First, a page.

At the age of 25, I got baptized into the Church of Jesus Christ of Latter Day Saints.
It took 3 months of making consistently good choices to realize that my baptism was a good decision. Choices to be charitable. Choices to take initiative. Choices to help without being asked. The energy in my body and in my life transformed. It was lighter. I became light in heart, light in thought, and light in my interactions.
After I got baptized, my financial opportunities increased. I went from selling drugs to decorating donuts. I had to start fresh to relearn what it’s like to put a $ sign on time. It humbled me, and it made money more valuable. I gave a talk in Church about my conversion, and Producer Chris Nielsen hired me as a PA for two commercials. With his help and my work ethic, I quickly advanced into a Location Scout and Manager.
I married that cute boy from directing class, and we started a production company called Concise Focus (www.concisefocus.com). Together, we make timeless film and photo assets for mom and pop companies. Separately, we work on major projects for clients Google, Nike, and Disney.
When I look back on my life, and look at all my choices, getting baptized was the greatest, life-changing decision I made. Spiritual wealth and financial wealth go hand in hand and when you have the spirit, money lasts longer. At the age of 29, with a green bank account (not red like the overdraft protection I was using to fund trips to EDC), I looked back on life thinking about all my choices, and had a real revelation to ask:
What dreams did God plant in your heart?
God planted the dream to entertain! God planted the dream to tell stories. I don’t care how many people listen, I just care that the story is GOOD and EDIFYING. In the grind of life, it’s easy to lose sight of our dreams, but when we’re connected to our divine source, we can achieve anything. My dream is to be a GREAT storyteller and edify.
I’ve always enjoyed writing, and I have experience working in the Film Industry, I love entertainment, and I wanted to do Stand-Up.
I started taking a class with Bobbie Oliver @ Tao Comedy Studio and learned the Tao way. I did my 1st big show on the Flapper’s Main Stage and Bobbie said, “You’ll be chasing that comedy dragon your whole life.” I’ve been doing Open Mics and shows ever since.
In October, I started Electric Comedy Night and have produced 6 Stand-Up Comedy Shows (3 Sold Out) in St. George Utah.
Tell us about Electric Comedy Night
Electric Comedy Night is my dream comedy experience: A beautiful venue, a nice paying audience, and Comedian’s name on the marquee. I wanted to create an opportunity that uplifted comedic talent, rather than pimped comedians for personal gain. More than anything, I needed a place where I could freely have my Cinematographer husband film a professional tape for Comedians.
Coming from the film industry, my first impression of the Comedy World was total squalor. You want me to bring 10 people at $15/each, plus a 2-item minimum, plus a tip, AND you want me to pay you $40 for a BOOTY BAD tape on old technology with dishes in the background?!
Now, that’s a joke!
Electric Comedy Night creates electric, hilarious, truth bomb Stand-Up Shows and I’m on a mission to turn this into a $50 million company. Since October 2019, I’ve produced six shows under the Electric Comedy franchise: 3 shows in a 200 seat Electric Theater and three shows in The Office Lounge (70 seats), and half of our shows have SOLD OUT.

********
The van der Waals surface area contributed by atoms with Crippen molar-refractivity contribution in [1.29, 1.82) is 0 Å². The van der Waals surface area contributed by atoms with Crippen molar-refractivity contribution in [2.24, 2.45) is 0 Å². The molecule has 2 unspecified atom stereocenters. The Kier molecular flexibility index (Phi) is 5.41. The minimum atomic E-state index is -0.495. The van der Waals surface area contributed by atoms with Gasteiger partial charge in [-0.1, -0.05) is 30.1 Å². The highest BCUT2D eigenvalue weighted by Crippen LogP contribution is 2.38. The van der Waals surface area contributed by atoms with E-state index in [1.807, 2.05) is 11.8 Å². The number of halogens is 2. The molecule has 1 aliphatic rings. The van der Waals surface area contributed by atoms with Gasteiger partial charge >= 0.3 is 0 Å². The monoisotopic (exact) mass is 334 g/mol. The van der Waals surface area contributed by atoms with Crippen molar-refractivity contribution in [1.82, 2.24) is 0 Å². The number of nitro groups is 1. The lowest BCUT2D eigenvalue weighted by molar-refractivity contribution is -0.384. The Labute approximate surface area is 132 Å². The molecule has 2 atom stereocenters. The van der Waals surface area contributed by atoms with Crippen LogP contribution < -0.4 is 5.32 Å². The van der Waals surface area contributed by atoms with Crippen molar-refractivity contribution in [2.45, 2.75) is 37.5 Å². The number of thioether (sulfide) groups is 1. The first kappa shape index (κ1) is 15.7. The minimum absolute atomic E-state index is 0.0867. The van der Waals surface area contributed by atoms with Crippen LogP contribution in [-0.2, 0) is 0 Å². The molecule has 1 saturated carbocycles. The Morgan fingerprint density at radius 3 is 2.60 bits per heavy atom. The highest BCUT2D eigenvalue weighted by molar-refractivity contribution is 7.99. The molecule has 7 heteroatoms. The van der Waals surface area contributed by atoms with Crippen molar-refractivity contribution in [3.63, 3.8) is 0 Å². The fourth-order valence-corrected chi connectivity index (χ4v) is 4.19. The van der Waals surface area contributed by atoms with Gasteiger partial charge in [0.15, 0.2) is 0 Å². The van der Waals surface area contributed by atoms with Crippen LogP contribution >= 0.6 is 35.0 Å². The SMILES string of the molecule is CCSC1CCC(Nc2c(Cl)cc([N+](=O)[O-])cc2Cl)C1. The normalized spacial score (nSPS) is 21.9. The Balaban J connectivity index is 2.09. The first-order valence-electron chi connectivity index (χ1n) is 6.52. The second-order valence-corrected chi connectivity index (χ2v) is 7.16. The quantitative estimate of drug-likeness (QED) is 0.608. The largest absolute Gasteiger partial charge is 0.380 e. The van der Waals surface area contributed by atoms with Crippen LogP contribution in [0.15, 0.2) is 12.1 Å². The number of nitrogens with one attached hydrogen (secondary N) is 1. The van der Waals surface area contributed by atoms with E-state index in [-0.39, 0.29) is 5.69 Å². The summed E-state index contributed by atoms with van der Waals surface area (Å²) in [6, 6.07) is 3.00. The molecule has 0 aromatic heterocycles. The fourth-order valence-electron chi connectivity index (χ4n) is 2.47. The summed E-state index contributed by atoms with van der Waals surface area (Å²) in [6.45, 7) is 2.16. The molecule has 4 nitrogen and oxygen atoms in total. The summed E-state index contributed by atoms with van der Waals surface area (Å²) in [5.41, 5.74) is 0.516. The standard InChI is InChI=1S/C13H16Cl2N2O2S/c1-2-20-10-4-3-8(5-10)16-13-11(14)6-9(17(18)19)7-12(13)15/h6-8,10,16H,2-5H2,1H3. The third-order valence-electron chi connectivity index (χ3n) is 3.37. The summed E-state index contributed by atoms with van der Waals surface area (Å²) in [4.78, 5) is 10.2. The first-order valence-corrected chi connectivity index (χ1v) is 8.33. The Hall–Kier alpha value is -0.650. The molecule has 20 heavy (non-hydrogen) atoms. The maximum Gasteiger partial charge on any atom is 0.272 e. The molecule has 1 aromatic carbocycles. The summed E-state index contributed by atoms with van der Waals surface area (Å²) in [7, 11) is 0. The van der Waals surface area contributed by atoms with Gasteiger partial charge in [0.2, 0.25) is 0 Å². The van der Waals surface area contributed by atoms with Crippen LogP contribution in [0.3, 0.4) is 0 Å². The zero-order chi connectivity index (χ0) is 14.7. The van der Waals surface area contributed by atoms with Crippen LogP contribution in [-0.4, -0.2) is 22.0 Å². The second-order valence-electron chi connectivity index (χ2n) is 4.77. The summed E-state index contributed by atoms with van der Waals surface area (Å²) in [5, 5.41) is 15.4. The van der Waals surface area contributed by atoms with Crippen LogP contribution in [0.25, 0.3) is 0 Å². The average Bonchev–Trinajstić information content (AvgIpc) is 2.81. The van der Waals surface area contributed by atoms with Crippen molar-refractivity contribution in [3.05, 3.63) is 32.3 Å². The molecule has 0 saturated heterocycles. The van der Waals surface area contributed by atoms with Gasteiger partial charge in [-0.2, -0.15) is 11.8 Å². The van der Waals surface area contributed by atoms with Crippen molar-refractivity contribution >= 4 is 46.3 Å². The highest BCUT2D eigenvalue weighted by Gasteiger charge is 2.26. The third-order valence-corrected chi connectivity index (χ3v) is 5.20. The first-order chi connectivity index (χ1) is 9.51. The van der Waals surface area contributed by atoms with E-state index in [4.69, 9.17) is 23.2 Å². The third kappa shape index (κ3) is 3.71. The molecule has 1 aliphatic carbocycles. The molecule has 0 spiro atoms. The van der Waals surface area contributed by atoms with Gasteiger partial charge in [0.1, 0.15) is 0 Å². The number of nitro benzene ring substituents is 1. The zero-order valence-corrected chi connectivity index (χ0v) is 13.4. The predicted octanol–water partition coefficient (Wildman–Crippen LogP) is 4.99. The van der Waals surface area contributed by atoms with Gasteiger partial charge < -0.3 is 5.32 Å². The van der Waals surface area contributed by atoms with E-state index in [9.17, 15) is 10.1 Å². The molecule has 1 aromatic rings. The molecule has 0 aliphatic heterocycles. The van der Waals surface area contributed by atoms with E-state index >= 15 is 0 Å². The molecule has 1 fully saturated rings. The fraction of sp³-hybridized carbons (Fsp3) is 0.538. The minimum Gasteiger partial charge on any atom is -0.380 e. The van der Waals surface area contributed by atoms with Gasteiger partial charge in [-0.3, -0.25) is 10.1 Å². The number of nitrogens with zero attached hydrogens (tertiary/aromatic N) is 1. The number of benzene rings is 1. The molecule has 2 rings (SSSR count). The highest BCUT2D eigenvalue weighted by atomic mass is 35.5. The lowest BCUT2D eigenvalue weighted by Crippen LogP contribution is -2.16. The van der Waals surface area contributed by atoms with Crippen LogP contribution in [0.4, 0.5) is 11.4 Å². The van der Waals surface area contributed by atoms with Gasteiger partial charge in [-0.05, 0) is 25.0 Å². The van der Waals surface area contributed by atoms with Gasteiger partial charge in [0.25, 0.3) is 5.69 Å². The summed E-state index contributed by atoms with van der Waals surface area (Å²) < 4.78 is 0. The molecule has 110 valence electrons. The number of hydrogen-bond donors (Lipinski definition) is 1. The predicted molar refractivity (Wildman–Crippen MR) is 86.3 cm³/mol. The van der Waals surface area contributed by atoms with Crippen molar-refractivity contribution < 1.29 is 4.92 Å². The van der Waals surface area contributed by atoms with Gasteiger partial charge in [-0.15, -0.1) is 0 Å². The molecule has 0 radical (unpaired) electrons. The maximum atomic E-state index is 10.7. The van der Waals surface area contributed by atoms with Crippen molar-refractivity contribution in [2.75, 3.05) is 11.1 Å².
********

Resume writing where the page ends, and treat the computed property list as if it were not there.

Since COVID, we launched a micro-dose digital series called “60 Seconds of Stand-Up!” Quick, funny, quarantine sets. We have Comedians from all over the world sharing jokes straight to your screen – from their quarantine. Watch it here: bit.ly/60SecondsofStandUp
We’re always bombarded by how great it is to pursue your passion, etc – but we’ve spoken with enough people to know that it’s not always easy. Overall, would you say things have been easy for you?
It’s as “easy” as I make it.
Stand-Up Comedy is the easiest and hardest thing in the world. It’s easy because it’s self-reliant. IT’S ALL YOU. You choose the thoughts, words, and delivery.
You design the moment you’re on stage.
It’s hard because it’s A LOT. Stand-Up consists of writing, directing, editing, producing, negotiating, performing, traveling, creating content, marketing, growing numbers, and hopefully staying sane in the process.
Common folk don’t get it.
There’s a lot of people unconsciously asking Comedians to “tell me a joke”, “make me laugh”, dance monkey dance, and it needs to heal. I ain’t a Court Jester, Ho! Buy a ticket.
Of all arts, Comedy is the most challenging.
The work of a Comedian (at his or her best) is fresh and spontaneous. The work of a Filmmaker can play repeatedly. Musicians sing the same songs, but Comedians are expected to tell fresh jokes all the time.
Has luck played a meaningful role in your life and business?
“Luck” – that’s cute.
In a sense, I am lucky, but I believe that hard work, preparation, and choice play the most meaningful role in my life and business. Once I became conscious of my choices and their consequences, I changed course. Changed my choices. Went from having $2 in the bank to earning a $2,000 – $25,000 a paycheck. I read a quote somewhere that said, “The choice you make, makes you” and it’s true.
- $25 Ticket
- $5 Book Audio Download
- Address: 121 N Kenwood St
- Website: www.valdouroux.com, www.concisefocus.com, www.electriccomedynight.com
- Phone: 8182450390
- Email: firstname.lastname@example.org
- Instagram: @valdouroux @electriccomedynight
- Facebook: https://www.facebook.com/valerie.douroux.5
- Twitter: https://www.twitter.com/valdouroux